On Saturday, I journeyed up to Moncks Corner for the Run for Change 5K.
Moncks Corner is a small town, and although it is only around 45 minutes away from Charleston, it has a different feel than the suburbs. I grew up visiting Charleston and have driven through Moncks Corner, but it’s been a long time and the area has a lot more subdivisions now. I guess the 50 people who move to this area per day have to live somewhere.
I left West Ashley early Saturday morning to drive to Moncks Corner, but it was a smooth, easy, drive with no traffic at that time. With a new car, little road trips to races are fun. I didn’t know what the race would be like or who I’d see, but I was up for the surprise.
I got to the race, picked up my number and shirt, and warmed up on the streets of Downtown Moncks Corner. Like most small towns, some of the buildings were closed-up shops but others were renovated, including a few cafes and diners. The area reminded me of where I grew up.
After my warmup, I went back to the finish to catch a shuttle to the start. The Run for Change 5K is a point-to-point course, so everyone parked at the finish and took a shuttle to the start. The race started at the ministry’s headquarters, which is pretty secluded but only about 1.5 miles from the start.
I didn’t know very many people at the race, but I caught up with Chris from Without Limits, who was there to run with one of the kids he coaches, Cortez. It was great seeing a few familiar faces, chatting with them at the start, and encouraging each other.
After a prayer and the National Anthem, the race began. Early on, I found myself running with another female side by side. We were basically fueling off of each other’s energy and she was running pretty strong. I wanted to stay as close to her as possible. I ended up running the first mile in 6:33– way too fast for my current abilities, but I didn’t want her to get much of a lead. I passed her just after the mile marker and didn’t look back.
The race took us around Santee Cooper and a few ponds, so it was a pretty course even if there wasn’t a ton to see. My Mile 2 split was 6:46, and while I was slowing down, I didn’t see the second place female anywhere close. I ran near Chris and Cortez for much of the second half of the race.
Mile 3 was weird. I was running near the stretch to the finish when my “finish line song” came on my iPod (it was Peanut Butter Jelly, the lunge track from BodyPump 94). I was pumped and hoped to finish my race before that song finished, when suddenly, my iPod died completely.
When I was a beginner runner, I started racing with music after hearing other runners’ conversations when I was running my hardest, and I felt really discouraged. With the music, I could block out conversations and things like keys jingling or runners who played music through their phones and without headphones (yes, this happens). The music also helps me concentrate when I’m in no-mans-land in a race- which is often the case in smaller races or longer distances.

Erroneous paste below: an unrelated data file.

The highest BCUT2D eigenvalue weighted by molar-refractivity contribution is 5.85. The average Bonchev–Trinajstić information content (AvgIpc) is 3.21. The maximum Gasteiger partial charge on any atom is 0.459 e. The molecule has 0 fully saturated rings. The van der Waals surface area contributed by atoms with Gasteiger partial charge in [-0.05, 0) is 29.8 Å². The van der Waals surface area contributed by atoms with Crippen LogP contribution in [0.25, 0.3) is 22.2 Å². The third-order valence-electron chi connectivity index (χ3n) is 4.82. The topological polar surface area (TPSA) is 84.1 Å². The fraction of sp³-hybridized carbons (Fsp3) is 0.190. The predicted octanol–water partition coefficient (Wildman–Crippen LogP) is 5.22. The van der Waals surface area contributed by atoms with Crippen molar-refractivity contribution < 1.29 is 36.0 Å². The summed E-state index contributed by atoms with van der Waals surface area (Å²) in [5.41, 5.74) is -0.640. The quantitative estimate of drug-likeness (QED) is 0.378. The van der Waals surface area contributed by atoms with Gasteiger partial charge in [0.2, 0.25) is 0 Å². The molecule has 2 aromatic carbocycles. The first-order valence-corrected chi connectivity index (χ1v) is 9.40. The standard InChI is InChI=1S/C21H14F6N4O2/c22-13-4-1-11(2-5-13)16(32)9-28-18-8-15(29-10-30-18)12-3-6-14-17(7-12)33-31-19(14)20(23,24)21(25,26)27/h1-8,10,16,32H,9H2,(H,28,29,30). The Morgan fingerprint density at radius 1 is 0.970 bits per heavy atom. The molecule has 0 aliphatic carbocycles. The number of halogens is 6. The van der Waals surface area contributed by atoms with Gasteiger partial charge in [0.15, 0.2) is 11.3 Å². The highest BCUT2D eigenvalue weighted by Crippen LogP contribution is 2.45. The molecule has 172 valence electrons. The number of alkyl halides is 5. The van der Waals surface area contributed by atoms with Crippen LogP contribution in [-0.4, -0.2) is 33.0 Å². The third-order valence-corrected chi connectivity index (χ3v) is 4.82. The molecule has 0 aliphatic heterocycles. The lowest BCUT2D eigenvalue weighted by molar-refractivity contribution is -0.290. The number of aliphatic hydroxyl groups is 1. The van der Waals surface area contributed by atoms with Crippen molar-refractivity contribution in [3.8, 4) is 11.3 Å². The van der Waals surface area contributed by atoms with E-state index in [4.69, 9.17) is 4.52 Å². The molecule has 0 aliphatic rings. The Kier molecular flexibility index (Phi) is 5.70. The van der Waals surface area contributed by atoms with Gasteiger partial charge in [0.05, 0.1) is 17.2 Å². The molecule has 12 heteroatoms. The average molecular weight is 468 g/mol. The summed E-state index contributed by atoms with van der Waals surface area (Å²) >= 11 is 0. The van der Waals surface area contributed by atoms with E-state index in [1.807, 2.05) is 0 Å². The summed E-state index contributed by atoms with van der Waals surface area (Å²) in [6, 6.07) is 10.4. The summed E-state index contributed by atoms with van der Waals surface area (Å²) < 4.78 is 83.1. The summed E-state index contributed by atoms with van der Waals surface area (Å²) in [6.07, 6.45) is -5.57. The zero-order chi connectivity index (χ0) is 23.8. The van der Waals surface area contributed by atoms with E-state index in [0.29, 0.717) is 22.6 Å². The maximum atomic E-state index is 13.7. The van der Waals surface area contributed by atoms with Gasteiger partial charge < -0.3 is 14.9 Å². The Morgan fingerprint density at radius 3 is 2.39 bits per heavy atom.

My iPod dying through me off mentally, and being confused, I took a wrong turn. I have no clue how I missed that I shouldn’t turn where I did, but I quickly realized it and got back on track (literally) toward the finish. It added some distance to my race (I got 3.16, so not too much), and my Mile 3 split was 7:09.
I powered through the finish in 21:32 and heard the timing company say I was the first overall female. I got water, congratulated Chris and Cortez, the congratulated the second place female when she finished. She is only 14 years old and has a bright future in running.
For winning first overall female, I received a very nice trophy and a jar of change ($20 in quarters), since it was the “Run for Change”. It was a fun and unique prize, and while I’ll probably take the winnings to CoinStar (Hello, Amazon Gift Card!), I’ll keep the jar to collect my spare change.
Run for Change 5K wasn’t my best race as far as strategy and pacing go, but it was a well organized event and I had lots of fun. Race proceeds benefit the Changed Lives Ministry, which helps people experiencing mental health issues and is a great cause.
I grew up in a small town with few opportunities for recreation, so I like supporting small town races and events. If the smaller races don’t get support, the organizers will stop hosting them. A lot of local kids ran, and I hope this race stays around for them. I would definitely support it and run again.
Race Name: Run for Change 5K
Location: Moncks Corner, SC
Date and Time: May 14, 2016, 8 AM.
Course: Flat road, although not quite as flat as West Ashley. Closed point-to-point course. Two lanes of the road were blocked for us, and each time runners crossed Hwy 52 (twice), the traffic was very well-directed. USATF Certified.
Post-race Food: Bananas, pretzels, water. Very simple.
Weather: 62 degrees, 82% humidity. Warm, but not yet unbearable!